Most common non-traumatic head and neck complaints can be managed non-pharmacologically (e.g. headache: improved hydration, sleep, stress, nutrition) or with PO medications, such as NSAIDs. The anti-inflammatory nature of ibuprofen (10 mg/kg PO q 4-6 h prn, up to adult dose) for example, will treat the cause as well as the symptoms of ear pain, sore throat, and muscular pain. Ibuprofen may be more effective than acetaminophen (paracetamol) for odontogenic pain (Bailey 2013). For most applications, acetaminophen may be as effective; however, the combination of both NSAIDs is not likely to be more effective than either agent individually (Merry 2013).
True migraine headache may be treated with all of the above, and rescue therapy may include prochlorperamide (0.15 mg/kg IV, up to 10 mg ) (Brousseau 2004), often given with diphenhydramine (1 mg/kg PO or IV, up to 50 mg) and IV fluids. Ketoralac (0.5 mg/kg IV, up to 10 mg) may be substituted for ibuprofen (Paniyot 2016). Other specific therapies may be considered, although evidence for them varies.
After ruling out important pulmonary (e.g. the under-recognized spontaneous pneumothorax) and cardiac (e.g. pericarditis, myocarditis) etiologies, many chest complaints are amenable to NSAIDs. There is often a large component of anxiety in the child and/or parents in chest pain; no amount of medication will assuage them without addressing their concerns as well.
Abdominal pain in children is challenging, as it is common, often benign, but may be disastrous if the etiology is missed. For mild pain, consider acetaminophen as indicated (15 mg/kg/dose q 4-6 h prn, up to 650 mg). The oral route is preferred, but intravenous acetaminophen is an option for patients unable to tolerate PO, or for those in whom the per rectum (PR) route is contraindicated (e.g. neutropenia) (Babl 2011, Dokko 2014). For children with moderate to severe abdominal pain in whom a nil per os (NPO) status is ideal, consider rehydration/volume repletion, and small, frequent aliquots of a narcotic agent. Surgical pain is not “erased” by opioids (Thomas 2003, Poonai 2014); treating pain improves specificity to certain surgical emergencies with retained diagnostic accuracy (Manterola 2007). If there is inter-departmental concern about prolonged effects, sedation, limitation in the physical exam, or there is a need to “see if the pain will come back”, you may opt to use fentanyl initially for its shorter half-life. More frequent re-assessments may help the surgical team in its deliberations. Transition quickly to a longer-acting opioid as soon as possible.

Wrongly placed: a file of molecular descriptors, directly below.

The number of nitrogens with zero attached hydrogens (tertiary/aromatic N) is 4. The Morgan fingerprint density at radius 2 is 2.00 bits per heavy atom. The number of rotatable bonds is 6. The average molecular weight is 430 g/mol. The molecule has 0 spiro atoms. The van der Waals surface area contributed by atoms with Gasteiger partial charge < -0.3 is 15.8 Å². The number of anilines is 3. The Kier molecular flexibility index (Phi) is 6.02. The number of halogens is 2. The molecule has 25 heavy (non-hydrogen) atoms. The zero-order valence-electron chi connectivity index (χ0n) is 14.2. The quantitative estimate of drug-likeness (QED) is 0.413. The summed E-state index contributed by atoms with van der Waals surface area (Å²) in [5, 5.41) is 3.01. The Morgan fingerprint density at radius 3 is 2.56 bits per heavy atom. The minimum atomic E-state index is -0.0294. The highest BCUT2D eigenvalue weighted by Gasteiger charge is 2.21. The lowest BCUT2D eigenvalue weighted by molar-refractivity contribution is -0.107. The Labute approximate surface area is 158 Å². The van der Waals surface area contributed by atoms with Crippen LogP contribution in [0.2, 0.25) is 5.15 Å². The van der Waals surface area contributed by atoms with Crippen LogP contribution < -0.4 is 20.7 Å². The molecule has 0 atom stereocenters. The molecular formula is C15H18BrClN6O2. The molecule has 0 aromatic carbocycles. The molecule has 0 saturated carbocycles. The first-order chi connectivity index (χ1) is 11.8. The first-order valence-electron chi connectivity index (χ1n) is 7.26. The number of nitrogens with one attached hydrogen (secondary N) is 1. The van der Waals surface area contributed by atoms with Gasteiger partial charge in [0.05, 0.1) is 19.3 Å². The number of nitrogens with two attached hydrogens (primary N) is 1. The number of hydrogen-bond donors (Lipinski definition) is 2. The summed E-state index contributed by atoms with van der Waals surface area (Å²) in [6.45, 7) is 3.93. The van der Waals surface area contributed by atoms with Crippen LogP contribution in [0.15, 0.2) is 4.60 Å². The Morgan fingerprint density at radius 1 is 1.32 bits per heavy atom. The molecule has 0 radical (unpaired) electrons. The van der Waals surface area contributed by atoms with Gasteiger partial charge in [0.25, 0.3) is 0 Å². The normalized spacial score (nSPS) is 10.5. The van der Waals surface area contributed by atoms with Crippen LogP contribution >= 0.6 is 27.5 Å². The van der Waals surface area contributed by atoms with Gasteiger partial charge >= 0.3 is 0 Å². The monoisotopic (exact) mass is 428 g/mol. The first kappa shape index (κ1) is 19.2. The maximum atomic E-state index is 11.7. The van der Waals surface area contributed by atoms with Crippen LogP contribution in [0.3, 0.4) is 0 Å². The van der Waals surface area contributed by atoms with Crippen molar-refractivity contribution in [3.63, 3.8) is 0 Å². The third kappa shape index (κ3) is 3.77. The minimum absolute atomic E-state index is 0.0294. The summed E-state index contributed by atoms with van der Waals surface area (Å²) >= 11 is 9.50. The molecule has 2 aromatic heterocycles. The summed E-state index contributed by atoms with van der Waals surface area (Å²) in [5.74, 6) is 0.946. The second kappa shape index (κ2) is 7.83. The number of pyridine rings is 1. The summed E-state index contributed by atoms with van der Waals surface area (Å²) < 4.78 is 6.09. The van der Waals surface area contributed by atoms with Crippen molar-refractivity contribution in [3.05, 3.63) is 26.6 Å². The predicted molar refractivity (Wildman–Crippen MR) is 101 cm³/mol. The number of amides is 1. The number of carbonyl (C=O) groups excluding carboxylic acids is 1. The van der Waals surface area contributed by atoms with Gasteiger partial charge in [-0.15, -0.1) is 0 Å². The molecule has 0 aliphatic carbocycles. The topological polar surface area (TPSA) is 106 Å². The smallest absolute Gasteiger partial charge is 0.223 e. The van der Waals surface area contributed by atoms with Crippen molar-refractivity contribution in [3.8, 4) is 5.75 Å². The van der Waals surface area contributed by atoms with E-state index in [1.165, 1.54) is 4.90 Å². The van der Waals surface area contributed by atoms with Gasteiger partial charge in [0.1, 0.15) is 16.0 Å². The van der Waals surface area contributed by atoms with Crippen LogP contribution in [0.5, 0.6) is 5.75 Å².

Fracture pain should be addressed immediately with splinting and analgesia. Oral, intranasal, and intravenous routes are all acceptable, depending on the severity of the injury and symptoms.